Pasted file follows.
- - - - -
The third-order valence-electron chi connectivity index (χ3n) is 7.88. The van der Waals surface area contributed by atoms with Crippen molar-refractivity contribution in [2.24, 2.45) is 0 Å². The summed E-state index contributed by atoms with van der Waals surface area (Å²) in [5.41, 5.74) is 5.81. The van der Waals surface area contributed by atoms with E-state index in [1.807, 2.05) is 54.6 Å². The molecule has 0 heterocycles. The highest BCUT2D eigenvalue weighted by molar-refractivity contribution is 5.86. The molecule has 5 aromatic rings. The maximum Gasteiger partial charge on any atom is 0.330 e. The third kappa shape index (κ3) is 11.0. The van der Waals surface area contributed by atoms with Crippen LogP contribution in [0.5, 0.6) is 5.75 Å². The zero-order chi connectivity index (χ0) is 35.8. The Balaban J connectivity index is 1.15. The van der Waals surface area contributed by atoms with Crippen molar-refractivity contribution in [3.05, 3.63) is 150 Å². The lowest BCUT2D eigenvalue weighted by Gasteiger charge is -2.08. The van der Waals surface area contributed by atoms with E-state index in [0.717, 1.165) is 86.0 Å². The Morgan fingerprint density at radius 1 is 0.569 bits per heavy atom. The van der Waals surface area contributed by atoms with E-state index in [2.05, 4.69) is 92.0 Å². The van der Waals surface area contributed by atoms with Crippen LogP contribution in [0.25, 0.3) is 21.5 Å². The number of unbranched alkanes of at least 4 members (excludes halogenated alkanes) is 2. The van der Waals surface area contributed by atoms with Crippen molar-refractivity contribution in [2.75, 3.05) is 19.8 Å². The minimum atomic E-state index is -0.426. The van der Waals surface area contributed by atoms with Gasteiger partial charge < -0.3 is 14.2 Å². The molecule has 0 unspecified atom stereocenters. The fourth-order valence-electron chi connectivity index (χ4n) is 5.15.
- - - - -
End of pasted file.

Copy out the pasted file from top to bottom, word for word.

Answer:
The third-order valence-electron chi connectivity index (χ3n) is 7.88. The van der Waals surface area contributed by atoms with Crippen molar-refractivity contribution in [2.24, 2.45) is 0 Å². The summed E-state index contributed by atoms with van der Waals surface area (Å²) in [5.41, 5.74) is 5.81. The van der Waals surface area contributed by atoms with E-state index in [1.807, 2.05) is 54.6 Å². The molecule has 0 heterocycles. The highest BCUT2D eigenvalue weighted by molar-refractivity contribution is 5.86. The molecule has 5 aromatic rings. The maximum Gasteiger partial charge on any atom is 0.330 e. The third kappa shape index (κ3) is 11.0. The van der Waals surface area contributed by atoms with Crippen LogP contribution in [0.5, 0.6) is 5.75 Å². The zero-order chi connectivity index (χ0) is 35.8. The Balaban J connectivity index is 1.15. The van der Waals surface area contributed by atoms with Crippen molar-refractivity contribution in [3.05, 3.63) is 150 Å². The lowest BCUT2D eigenvalue weighted by Gasteiger charge is -2.08. The van der Waals surface area contributed by atoms with E-state index in [0.717, 1.165) is 86.0 Å². The Morgan fingerprint density at radius 1 is 0.569 bits per heavy atom. The van der Waals surface area contributed by atoms with E-state index in [2.05, 4.69) is 92.0 Å². The van der Waals surface area contributed by atoms with Crippen LogP contribution in [0.25, 0.3) is 21.5 Å². The number of unbranched alkanes of at least 4 members (excludes halogenated alkanes) is 2. The van der Waals surface area contributed by atoms with Crippen molar-refractivity contribution in [2.75, 3.05) is 19.8 Å². The minimum atomic E-state index is -0.426. The van der Waals surface area contributed by atoms with Gasteiger partial charge < -0.3 is 14.2 Å². The molecule has 0 unspecified atom stereocenters. The fourth-order valence-electron chi connectivity index (χ4n) is 5.15.